This professional felt like he met nothing but failure in his past job searches, but while it was a difficult experience, he learned valuable lessons that would impact his life and career. He shares his story and advice with us, as did other professionals, from a housekeeper to a night auditor.
I am an event promoter with four years experience in the industry. Though I got the opportunity to apply for my current job through networking with friends and previous employers in the industry, my career is certainly not without failures. Perhaps the most painful failure, and ultimately the most valuable, came with my very first application for event promotion.
I had been searching for a job for several months when a friend suggested I come with him to a local event he was scheduled to DJ and host. While there, I was introduced to several of the managers of the venue. We spoke for some time, and after developing some rapport I asked if they were aware of any openings in event promotion. They offered to set up a meeting with the venue owner, which I gladly accepted.
As the meeting neared, I began to second-guess myself. I was unsure of my qualifications and my ability, and I considered cancelling the meeting altogether. The day of the meeting, I was a nervous wreck. I met with the owner for about an hour, but I knew I had no shot at the job. At the end of the interview, the owner offered the advice that would profoundly change my job search, and in many ways my life. “If you don’t believe in yourself, no one else will either.”
It certainly seems trite now, the kind of advice you’d expect to see espoused by a self-help guru on television, but it was exactly what I needed to hear. I went home energized, and immediately set about working on the problem. Eventually, I arrived at several concrete issues that factored in to my lack of confidence, and they have since become a fundamental guide any time I find myself seeking a new job. If I were asked for advice in successfully applying for a job, I believe they are the most helpful points that I could share.
The first mistake I made was an utter lack of research. Although I had been determined to become an event promoter, I honestly knew very little about what the job entailed. Now I do as much research as I can before applying to a job, and it has helped immensely. If possible, I begin by talking to other people who hold similar positions. I try to get a sense for exactly what their job involves, the skills required, and how they feel about their work. I also do research on the internet, including browsing message boards and forums related to my field of interest. By researching a job before applying, I can be confident that I have the skills necessary to perform well. Having this knowledge also improves my desirability as a job candidate, as it demonstrates my willingness to put in extra effort and prepare thoroughly.
The second mistake I made in my search was failing to self-assess. Even if I had known exactly what the job required, I probably wouldn’t have known whether I was capable of doing it because I hadn’t taken the time to assess the skills I actually possessed. The key aspect of a job search is the ability to leverage your strengths and downplay your weaknesses, and in order to do that effectively you need to know what those are. If I had taken the time to assess myself before applying to be an event promoter, I would have been confident I had exactly the strengths needed to succeed, including strong interpersonal skills and a talent for organization. Of course, this process only works if you can be honest with yourself. It does no good if you convince yourself you have skills you don’t actually possess!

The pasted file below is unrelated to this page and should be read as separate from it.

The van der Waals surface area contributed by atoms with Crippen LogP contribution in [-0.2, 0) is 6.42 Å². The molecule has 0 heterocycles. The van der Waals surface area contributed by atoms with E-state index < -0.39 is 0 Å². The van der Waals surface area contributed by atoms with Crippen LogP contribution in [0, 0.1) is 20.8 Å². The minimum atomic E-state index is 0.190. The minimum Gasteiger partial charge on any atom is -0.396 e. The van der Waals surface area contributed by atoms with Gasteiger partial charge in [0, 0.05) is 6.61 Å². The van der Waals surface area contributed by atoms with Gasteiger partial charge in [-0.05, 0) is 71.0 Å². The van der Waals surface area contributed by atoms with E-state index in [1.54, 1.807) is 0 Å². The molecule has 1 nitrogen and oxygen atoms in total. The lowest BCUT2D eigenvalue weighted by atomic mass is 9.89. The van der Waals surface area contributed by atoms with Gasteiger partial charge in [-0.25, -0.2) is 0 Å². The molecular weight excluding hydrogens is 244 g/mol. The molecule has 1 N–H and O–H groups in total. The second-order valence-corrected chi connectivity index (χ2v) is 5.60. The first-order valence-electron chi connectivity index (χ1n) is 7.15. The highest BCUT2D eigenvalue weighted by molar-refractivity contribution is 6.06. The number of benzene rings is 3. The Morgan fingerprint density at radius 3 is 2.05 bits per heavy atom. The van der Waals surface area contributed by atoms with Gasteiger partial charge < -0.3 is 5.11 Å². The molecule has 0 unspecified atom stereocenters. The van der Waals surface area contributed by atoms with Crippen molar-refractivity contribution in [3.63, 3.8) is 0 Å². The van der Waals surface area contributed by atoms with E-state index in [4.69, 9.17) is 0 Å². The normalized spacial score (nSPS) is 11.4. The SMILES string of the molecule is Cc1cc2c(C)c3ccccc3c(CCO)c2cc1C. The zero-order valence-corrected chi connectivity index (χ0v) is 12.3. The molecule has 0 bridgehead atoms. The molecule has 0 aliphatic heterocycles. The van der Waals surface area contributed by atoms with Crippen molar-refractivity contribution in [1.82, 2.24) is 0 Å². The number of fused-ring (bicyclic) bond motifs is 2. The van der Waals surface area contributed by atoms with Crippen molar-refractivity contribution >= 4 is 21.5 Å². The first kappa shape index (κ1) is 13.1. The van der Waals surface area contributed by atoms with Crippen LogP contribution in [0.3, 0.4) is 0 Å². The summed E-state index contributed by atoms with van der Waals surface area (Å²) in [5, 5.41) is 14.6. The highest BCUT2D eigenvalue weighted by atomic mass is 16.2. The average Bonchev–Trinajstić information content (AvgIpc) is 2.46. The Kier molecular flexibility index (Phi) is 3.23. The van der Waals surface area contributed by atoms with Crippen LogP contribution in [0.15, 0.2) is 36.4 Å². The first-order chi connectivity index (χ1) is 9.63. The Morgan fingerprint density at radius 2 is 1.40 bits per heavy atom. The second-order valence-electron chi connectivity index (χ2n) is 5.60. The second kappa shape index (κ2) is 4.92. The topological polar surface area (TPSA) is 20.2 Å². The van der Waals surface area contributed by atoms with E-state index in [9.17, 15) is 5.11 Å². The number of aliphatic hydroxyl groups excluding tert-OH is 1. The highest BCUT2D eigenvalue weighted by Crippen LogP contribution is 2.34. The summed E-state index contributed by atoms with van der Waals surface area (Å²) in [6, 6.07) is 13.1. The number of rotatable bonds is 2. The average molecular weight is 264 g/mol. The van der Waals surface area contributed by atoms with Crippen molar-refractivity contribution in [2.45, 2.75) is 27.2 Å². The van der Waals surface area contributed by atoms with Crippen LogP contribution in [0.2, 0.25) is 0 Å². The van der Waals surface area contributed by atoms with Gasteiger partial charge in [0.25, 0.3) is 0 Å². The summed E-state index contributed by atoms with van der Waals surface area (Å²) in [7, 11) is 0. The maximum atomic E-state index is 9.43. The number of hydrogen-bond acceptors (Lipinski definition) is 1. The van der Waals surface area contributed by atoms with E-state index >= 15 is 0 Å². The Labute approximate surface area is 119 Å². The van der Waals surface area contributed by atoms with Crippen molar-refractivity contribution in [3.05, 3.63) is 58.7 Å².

Finally, I simply didn’t sell myself effectively. It took a number of disappointing failures for me to realize just how important this fact is. Skills and technical proficiency are certainly important, but they’re rarely enough to secure a job. I had all the skills necessary to succeed at the jobs I applied for, but I was sending the wrong message. Rather than conveying that I was an intelligent, charismatic, well-organized person, my nervousness and lack of preparation conveyed the opposite. Many employers make a decision on applicants within the first few minutes of an interview, and often much sooner. Since this isn’t nearly long enough to communicate all of the skills and qualifications you may possess, it’s absolutely crucial to manage your appearance and first impressions.
These experiences have become invaluable lessons, and I owe all of my success to these early failures. Because I integrated all of these lessons into my job search strategy, I was able to land the position that I have now. I researched the position extensively, spoke with several people who work in similar roles, and read any information I could find online. I then assessed my own abilities, and how effectively I would be able to complete the work required. Through doing these activities I gained valuable confidence in my ability to be successful in the position.
The day of the interview, I took every step possible to project the image I sought to present. I entered the interview confidently, conscious of my body language and speech. My preparation allowed me to convey the personality needed for my position, and my employer was very impressed with my knowledge of the work. Applying the lessons I learned through past failures allowed me to excel in my interview and secure the job. Ultimately, success is never guaranteed, but preparation and confidence can ensure that you present your best possible self.
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